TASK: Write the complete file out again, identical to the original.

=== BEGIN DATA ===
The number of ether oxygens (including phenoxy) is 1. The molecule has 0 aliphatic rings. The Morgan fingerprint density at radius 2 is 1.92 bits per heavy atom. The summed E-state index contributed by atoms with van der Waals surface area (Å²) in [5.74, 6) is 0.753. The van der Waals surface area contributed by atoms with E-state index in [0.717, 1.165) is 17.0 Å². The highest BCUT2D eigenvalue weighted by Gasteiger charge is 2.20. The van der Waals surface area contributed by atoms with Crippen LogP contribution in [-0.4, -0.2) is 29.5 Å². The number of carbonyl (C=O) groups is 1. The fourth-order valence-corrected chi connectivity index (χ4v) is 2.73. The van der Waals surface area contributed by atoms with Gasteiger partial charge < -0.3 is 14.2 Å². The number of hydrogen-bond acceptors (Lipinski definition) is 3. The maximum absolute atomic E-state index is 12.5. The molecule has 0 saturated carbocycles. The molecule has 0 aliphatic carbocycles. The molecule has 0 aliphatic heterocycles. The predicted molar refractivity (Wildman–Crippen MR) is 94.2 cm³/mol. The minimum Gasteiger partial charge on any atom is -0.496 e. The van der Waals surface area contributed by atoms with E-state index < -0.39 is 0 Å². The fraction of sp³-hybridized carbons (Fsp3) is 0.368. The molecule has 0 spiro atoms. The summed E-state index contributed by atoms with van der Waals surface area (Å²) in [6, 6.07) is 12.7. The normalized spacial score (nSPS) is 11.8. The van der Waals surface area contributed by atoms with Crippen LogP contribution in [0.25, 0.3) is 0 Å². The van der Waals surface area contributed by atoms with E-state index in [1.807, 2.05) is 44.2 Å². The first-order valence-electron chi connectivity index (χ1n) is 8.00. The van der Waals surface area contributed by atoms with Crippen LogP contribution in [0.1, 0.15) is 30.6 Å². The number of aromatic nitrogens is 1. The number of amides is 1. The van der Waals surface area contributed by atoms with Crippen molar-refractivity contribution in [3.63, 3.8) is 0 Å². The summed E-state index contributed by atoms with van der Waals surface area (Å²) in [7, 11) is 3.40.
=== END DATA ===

The number of ether oxygens (including phenoxy) is 1. The molecule has 0 aliphatic rings. The Morgan fingerprint density at radius 2 is 1.92 bits per heavy atom. The summed E-state index contributed by atoms with van der Waals surface area (Å²) in [5.74, 6) is 0.753. The van der Waals surface area contributed by atoms with E-state index in [0.717, 1.165) is 17.0 Å². The highest BCUT2D eigenvalue weighted by Gasteiger charge is 2.20. The van der Waals surface area contributed by atoms with Crippen LogP contribution in [-0.4, -0.2) is 29.5 Å². The number of carbonyl (C=O) groups is 1. The fourth-order valence-corrected chi connectivity index (χ4v) is 2.73. The van der Waals surface area contributed by atoms with Gasteiger partial charge < -0.3 is 14.2 Å². The number of hydrogen-bond acceptors (Lipinski definition) is 3. The maximum absolute atomic E-state index is 12.5. The molecule has 0 saturated carbocycles. The molecule has 0 aliphatic carbocycles. The molecule has 0 aliphatic heterocycles. The predicted molar refractivity (Wildman–Crippen MR) is 94.2 cm³/mol. The minimum Gasteiger partial charge on any atom is -0.496 e. The van der Waals surface area contributed by atoms with E-state index < -0.39 is 0 Å². The fraction of sp³-hybridized carbons (Fsp3) is 0.368. The molecule has 0 spiro atoms. The summed E-state index contributed by atoms with van der Waals surface area (Å²) in [6, 6.07) is 12.7. The normalized spacial score (nSPS) is 11.8. The van der Waals surface area contributed by atoms with Crippen LogP contribution in [0.25, 0.3) is 0 Å². The van der Waals surface area contributed by atoms with E-state index in [1.807, 2.05) is 44.2 Å². The first-order valence-electron chi connectivity index (χ1n) is 8.00. The van der Waals surface area contributed by atoms with Crippen LogP contribution in [0.1, 0.15) is 30.6 Å². The number of aromatic nitrogens is 1. The number of amides is 1. The van der Waals surface area contributed by atoms with Crippen molar-refractivity contribution in [3.63, 3.8) is 0 Å². The summed E-state index contributed by atoms with van der Waals surface area (Å²) in [7, 11) is 3.40.